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SummaryThe most realistic game in the Need For Speed series
The GoodNaturally, what led me to buy the game were the screenshots on the box, but it turns out the gameplay was very enjoyable too. There are two special modes, Evolution and Factory Driver, that allow the player to grow and be rewarded. A lot more games are picking up on this now to extend gameplay past the regular arcade mode.
In fact, the driving in NFSPU is more simulation than arcade compared to the previous NFS games. Some will scoff at that, but I enjoyed it. It made the Porsche driving experience more realistic, especially feeling the immense driving difference between a 356 and a 959. Old cars wobble and powerslide, and new cars growl with power. Each car is very customizable with engine/body parts and colors/decals.
The scenery on each of the ten or so tracks is nice, ranging from twisty forest paths to city speedways to snow-capped mountains. The driving controls make a fair amount of sense, and the gauge display is very customizable depending on how much or little you want on-screen.
The BadWhen you first play the evolution mode, it's a great challenge, but after a few plays, you realize you can just buy and sell used cars for profit, and keep racing races you easily run, to earn money, and it starts becoming trivial. Some of the factory driver missions take a huge amount of practice, and it can be frustrating trying to do the same spin over and over until the game decides you did it right.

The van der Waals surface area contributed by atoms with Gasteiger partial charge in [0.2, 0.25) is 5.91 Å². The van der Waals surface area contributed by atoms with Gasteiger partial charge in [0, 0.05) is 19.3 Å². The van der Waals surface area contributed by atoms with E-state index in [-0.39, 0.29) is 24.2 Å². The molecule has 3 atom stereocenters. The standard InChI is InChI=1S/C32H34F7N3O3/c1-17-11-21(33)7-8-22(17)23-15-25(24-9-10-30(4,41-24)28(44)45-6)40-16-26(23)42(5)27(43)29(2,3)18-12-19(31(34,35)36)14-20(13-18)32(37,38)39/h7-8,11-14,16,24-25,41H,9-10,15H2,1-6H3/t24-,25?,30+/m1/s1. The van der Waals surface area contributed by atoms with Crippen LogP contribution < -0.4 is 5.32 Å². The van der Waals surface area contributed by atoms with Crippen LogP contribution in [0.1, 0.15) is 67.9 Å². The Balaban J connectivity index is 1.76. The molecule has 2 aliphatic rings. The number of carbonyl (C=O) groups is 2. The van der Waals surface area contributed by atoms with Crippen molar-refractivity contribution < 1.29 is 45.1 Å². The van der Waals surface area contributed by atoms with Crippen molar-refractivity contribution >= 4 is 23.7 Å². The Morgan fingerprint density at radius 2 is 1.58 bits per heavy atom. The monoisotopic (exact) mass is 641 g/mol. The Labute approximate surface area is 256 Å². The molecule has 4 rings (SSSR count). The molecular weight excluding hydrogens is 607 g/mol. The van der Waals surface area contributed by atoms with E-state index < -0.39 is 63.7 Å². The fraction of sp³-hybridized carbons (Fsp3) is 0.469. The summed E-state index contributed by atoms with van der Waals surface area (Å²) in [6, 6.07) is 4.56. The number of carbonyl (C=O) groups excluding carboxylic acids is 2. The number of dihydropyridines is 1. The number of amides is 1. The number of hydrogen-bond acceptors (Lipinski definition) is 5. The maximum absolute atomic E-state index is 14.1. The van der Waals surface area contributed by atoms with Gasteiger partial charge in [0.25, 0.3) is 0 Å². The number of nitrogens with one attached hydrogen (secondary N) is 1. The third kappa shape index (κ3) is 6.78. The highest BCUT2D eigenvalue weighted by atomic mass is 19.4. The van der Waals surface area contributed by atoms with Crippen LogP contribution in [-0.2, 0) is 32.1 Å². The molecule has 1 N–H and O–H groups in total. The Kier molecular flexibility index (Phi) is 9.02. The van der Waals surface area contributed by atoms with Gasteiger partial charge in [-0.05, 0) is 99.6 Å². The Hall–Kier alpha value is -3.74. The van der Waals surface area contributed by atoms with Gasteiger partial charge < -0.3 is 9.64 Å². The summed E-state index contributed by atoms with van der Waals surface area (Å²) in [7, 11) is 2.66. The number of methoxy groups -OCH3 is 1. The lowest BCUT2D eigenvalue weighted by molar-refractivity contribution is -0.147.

The menus cannot be controlled with the arrow keys, and so you're caught shifting between mouse and keyboard when you pause the game mid-race.
There are a whole ton of 356 and 911 models in the game, but some are entirely missing from the game, like the 928, 924, and 968. Some of the missing cars are downloadable from the EA web/ftp site, but you can't drive them in factory or evolution mode.